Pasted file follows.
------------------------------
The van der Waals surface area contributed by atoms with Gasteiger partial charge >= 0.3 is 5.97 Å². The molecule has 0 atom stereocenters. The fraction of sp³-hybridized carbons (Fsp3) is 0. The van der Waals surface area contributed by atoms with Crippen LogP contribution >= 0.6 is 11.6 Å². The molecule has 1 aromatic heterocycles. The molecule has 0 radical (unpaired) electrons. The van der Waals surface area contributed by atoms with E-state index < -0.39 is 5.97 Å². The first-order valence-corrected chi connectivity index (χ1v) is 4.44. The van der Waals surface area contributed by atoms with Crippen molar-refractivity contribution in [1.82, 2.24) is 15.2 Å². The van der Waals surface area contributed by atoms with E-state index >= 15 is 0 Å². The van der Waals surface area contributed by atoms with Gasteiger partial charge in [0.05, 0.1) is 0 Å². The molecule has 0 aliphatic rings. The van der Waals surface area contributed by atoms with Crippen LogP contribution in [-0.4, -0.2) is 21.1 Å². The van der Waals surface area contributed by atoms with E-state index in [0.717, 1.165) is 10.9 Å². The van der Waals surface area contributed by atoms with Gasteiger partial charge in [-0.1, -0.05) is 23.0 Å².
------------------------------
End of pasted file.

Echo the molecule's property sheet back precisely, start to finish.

The van der Waals surface area contributed by atoms with Gasteiger partial charge >= 0.3 is 5.97 Å². The molecule has 0 atom stereocenters. The fraction of sp³-hybridized carbons (Fsp3) is 0. The van der Waals surface area contributed by atoms with Crippen LogP contribution >= 0.6 is 11.6 Å². The molecule has 1 aromatic heterocycles. The molecule has 0 radical (unpaired) electrons. The van der Waals surface area contributed by atoms with E-state index < -0.39 is 5.97 Å². The first-order valence-corrected chi connectivity index (χ1v) is 4.44. The van der Waals surface area contributed by atoms with Crippen molar-refractivity contribution in [1.82, 2.24) is 15.2 Å². The van der Waals surface area contributed by atoms with E-state index >= 15 is 0 Å². The van der Waals surface area contributed by atoms with Gasteiger partial charge in [0.05, 0.1) is 0 Å². The molecule has 0 aliphatic rings. The van der Waals surface area contributed by atoms with Crippen LogP contribution in [-0.4, -0.2) is 21.1 Å². The van der Waals surface area contributed by atoms with E-state index in [0.717, 1.165) is 10.9 Å². The van der Waals surface area contributed by atoms with Gasteiger partial charge in [-0.1, -0.05) is 23.0 Å².